S. Korea starts procedures to suspend licences of 4,900 striking doctors

S. Korea starts procedures to suspend licences of 4,900 striking doctors
S. Korea starts procedures to suspend licences of 4,900 striking doctors

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Nevin Al Sukari - Sana'a - South Korea said today it had started procedures to suspend the medical licences of 4,900 junior doctors who have resigned and stopped working to protest government medical training reforms, causing healthcare chaos. — AFP pic

SEOUL, March 11 — South Korea said today it had started procedures to suspend the medical licences of 4,900 junior doctors who have resigned and stopped working to protest government medical training reforms, causing healthcare chaos.

The walkout, which started February 20, is over government plans to sharply increase the number of doctors, which it says is essential to combat shortages and South Korea’s rapidly ageing population, while the medics argue it will erode service quality.

Nearly 12,000 junior doctors — 93 per cent of the trainee workforce — were not in their hospitals at the last count, despite government back to work orders and threats of legal action, forcing Seoul to mobilise military medics and millions of dollars in state reserves to help.

The Health Ministry on Monday said it had sent administrative notifications — the first step to suspending the doctors’ medical licences — to thousands of trainee doctors after they defied specific orders telling them to return to their hospitals.

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“As of March 8 (notifications) have been sent to more than 4,900 trainee doctors,” Chun Byung-wang, director of the health and medical policy division at the health ministry, told reporters.

The government has previously warned striking doctors they face a three-month suspension of their licences, a punishment which, it says, will delay by at least a year their ability to qualify as specialists.

Chun urged the striking medics to return to their patients.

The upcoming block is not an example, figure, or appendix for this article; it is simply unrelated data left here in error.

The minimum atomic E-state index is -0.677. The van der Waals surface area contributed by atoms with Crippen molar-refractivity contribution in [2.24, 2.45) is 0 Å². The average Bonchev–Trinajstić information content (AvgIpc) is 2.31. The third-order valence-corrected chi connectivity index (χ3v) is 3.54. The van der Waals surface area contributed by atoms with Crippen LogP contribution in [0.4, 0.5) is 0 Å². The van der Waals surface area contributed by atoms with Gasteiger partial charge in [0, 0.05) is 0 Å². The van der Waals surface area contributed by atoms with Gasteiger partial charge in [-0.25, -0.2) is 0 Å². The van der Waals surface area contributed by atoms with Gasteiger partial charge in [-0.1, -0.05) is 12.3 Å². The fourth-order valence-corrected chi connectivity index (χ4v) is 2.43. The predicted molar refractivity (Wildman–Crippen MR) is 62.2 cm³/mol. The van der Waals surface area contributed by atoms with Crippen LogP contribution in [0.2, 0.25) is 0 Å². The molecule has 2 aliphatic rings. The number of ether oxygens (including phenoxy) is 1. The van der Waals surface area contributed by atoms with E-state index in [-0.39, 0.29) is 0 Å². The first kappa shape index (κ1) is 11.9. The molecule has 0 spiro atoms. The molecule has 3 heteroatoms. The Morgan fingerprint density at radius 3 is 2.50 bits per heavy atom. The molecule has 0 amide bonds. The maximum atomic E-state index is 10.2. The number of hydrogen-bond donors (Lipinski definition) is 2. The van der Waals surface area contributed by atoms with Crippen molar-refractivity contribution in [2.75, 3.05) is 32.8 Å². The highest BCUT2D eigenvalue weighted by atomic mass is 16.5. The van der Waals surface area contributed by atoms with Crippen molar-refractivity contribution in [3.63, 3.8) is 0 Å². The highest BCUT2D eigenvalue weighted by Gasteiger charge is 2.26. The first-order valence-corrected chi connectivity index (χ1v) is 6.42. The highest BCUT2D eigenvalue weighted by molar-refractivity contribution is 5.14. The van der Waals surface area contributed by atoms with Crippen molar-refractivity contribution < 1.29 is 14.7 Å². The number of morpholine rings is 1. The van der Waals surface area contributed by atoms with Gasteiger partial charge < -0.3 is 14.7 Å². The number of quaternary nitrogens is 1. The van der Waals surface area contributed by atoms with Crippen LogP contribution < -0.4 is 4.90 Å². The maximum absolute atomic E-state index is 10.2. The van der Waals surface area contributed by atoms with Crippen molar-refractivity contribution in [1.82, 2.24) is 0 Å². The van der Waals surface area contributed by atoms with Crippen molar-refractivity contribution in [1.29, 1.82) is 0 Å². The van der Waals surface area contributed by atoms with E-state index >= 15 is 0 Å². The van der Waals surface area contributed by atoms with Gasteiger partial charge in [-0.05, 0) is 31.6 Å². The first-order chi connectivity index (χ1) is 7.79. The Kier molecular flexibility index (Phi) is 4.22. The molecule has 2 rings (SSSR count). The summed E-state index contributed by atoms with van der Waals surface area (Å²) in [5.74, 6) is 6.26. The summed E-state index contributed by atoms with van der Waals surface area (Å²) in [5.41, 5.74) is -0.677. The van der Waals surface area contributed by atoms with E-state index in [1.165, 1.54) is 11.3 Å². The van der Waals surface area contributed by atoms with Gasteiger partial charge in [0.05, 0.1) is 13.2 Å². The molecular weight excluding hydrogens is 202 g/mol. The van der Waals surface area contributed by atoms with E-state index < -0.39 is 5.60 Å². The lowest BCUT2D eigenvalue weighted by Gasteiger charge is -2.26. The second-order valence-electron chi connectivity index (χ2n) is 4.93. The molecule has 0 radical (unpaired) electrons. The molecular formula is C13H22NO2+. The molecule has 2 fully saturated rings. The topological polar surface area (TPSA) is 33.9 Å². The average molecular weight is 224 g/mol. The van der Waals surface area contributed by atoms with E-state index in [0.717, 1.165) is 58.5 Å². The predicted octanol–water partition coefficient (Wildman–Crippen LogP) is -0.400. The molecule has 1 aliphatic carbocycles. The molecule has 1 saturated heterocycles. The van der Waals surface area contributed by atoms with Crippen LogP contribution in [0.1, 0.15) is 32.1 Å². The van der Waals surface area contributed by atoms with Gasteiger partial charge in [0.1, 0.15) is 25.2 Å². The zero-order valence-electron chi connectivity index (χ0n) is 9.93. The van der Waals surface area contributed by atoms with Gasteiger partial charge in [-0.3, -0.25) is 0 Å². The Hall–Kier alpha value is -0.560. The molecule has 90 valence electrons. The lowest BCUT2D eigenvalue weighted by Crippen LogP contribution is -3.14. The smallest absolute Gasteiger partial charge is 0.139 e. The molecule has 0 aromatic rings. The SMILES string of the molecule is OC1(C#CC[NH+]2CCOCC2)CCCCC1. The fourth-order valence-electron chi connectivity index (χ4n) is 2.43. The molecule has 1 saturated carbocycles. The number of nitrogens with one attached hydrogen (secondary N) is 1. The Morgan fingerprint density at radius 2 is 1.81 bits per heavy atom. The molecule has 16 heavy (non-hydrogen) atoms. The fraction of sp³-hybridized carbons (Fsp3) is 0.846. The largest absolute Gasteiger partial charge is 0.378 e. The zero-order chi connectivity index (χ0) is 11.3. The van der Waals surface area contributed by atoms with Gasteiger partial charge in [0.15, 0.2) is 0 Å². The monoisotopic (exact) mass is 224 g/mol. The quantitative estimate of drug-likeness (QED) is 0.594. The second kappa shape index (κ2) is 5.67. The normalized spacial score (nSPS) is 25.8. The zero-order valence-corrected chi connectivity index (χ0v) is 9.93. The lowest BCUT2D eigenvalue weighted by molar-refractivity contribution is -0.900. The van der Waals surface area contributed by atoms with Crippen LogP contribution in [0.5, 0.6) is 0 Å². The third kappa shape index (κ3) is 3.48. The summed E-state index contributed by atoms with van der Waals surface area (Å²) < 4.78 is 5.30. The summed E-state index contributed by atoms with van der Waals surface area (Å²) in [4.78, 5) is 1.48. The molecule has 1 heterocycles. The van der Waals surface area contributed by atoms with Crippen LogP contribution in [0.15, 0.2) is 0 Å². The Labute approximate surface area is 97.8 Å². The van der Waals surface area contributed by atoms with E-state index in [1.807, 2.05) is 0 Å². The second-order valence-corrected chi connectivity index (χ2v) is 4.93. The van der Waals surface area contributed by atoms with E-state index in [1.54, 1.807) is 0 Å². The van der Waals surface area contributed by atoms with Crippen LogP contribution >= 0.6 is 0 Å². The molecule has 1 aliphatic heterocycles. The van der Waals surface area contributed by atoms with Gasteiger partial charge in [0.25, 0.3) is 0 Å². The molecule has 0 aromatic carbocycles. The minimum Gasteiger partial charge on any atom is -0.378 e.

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“The government will take into account the circumstance and protect trainee doctors if they return to work before the administrative measure is complete,” he said, indicating doctors who come back to work now could avoid the punishment.

“The government will not give up dialogue. The door for dialogue is always open... The government will respect and listen to opinions of the medical community as a companion for the medical reforms,” he added.

Military mobilised

The government last week announced new measures to improve pay and conditions for trainee medics, plus a review of the continuous 36-hour work period, which is a major gripe of junior doctors.

The strikes have led to surgery cancellations, long wait times and delayed treatments at major hospitals.

Seoul has mobilised military doctors and earmarked millions of dollars of state reserves to ease service shortfalls, but has denied that there is a full-blown healthcare crisis.

Military doctors will start working in civilian hospitals from Wednesday this week, Chun said.

Under South Korean law, doctors are restricted from striking, and the health ministry has asked police to investigate people connected to the work stoppage.

The government is pushing to admit 2,000 more students to medical schools annually from next year to address what it calls one of the lowest doctor-to-population ratios among developed nations.

Doctors say they fear the reform will erode the quality of service and medical education, but proponents accuse medics of trying to safeguard their salaries and social status. — AFP

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